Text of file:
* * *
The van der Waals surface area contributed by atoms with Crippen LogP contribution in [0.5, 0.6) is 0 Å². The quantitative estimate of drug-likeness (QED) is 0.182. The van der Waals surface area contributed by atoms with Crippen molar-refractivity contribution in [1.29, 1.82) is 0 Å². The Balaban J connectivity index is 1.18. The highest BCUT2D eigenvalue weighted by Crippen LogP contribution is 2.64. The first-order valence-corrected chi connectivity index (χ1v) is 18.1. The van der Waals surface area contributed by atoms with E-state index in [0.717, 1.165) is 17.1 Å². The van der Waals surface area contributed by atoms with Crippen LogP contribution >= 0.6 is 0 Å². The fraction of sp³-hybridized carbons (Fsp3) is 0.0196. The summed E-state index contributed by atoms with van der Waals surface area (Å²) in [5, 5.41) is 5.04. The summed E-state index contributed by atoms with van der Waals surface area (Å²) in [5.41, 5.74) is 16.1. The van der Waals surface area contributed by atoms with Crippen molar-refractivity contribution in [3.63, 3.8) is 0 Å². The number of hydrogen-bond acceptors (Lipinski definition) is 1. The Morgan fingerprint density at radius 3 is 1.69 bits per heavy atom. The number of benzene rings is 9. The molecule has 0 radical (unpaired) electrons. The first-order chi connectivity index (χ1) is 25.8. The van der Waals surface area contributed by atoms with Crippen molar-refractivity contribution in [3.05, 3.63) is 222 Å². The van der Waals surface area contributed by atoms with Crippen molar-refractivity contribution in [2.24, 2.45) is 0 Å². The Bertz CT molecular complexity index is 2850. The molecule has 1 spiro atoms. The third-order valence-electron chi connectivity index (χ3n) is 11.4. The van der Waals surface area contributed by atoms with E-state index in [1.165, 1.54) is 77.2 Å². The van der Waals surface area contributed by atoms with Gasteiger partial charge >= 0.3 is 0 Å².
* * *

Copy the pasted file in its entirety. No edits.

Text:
The van der Waals surface area contributed by atoms with Crippen LogP contribution in [0.5, 0.6) is 0 Å². The quantitative estimate of drug-likeness (QED) is 0.182. The van der Waals surface area contributed by atoms with Crippen molar-refractivity contribution in [1.29, 1.82) is 0 Å². The Balaban J connectivity index is 1.18. The highest BCUT2D eigenvalue weighted by Crippen LogP contribution is 2.64. The first-order valence-corrected chi connectivity index (χ1v) is 18.1. The van der Waals surface area contributed by atoms with E-state index in [0.717, 1.165) is 17.1 Å². The van der Waals surface area contributed by atoms with Crippen LogP contribution >= 0.6 is 0 Å². The fraction of sp³-hybridized carbons (Fsp3) is 0.0196. The summed E-state index contributed by atoms with van der Waals surface area (Å²) in [5, 5.41) is 5.04. The summed E-state index contributed by atoms with van der Waals surface area (Å²) in [5.41, 5.74) is 16.1. The van der Waals surface area contributed by atoms with Crippen molar-refractivity contribution in [3.63, 3.8) is 0 Å². The number of hydrogen-bond acceptors (Lipinski definition) is 1. The Morgan fingerprint density at radius 3 is 1.69 bits per heavy atom. The number of benzene rings is 9. The molecule has 0 radical (unpaired) electrons. The first-order chi connectivity index (χ1) is 25.8. The van der Waals surface area contributed by atoms with Crippen molar-refractivity contribution in [3.05, 3.63) is 222 Å². The van der Waals surface area contributed by atoms with Crippen molar-refractivity contribution in [2.24, 2.45) is 0 Å². The Bertz CT molecular complexity index is 2850. The molecule has 1 spiro atoms. The third-order valence-electron chi connectivity index (χ3n) is 11.4. The van der Waals surface area contributed by atoms with E-state index in [1.165, 1.54) is 77.2 Å². The van der Waals surface area contributed by atoms with Gasteiger partial charge >= 0.3 is 0 Å².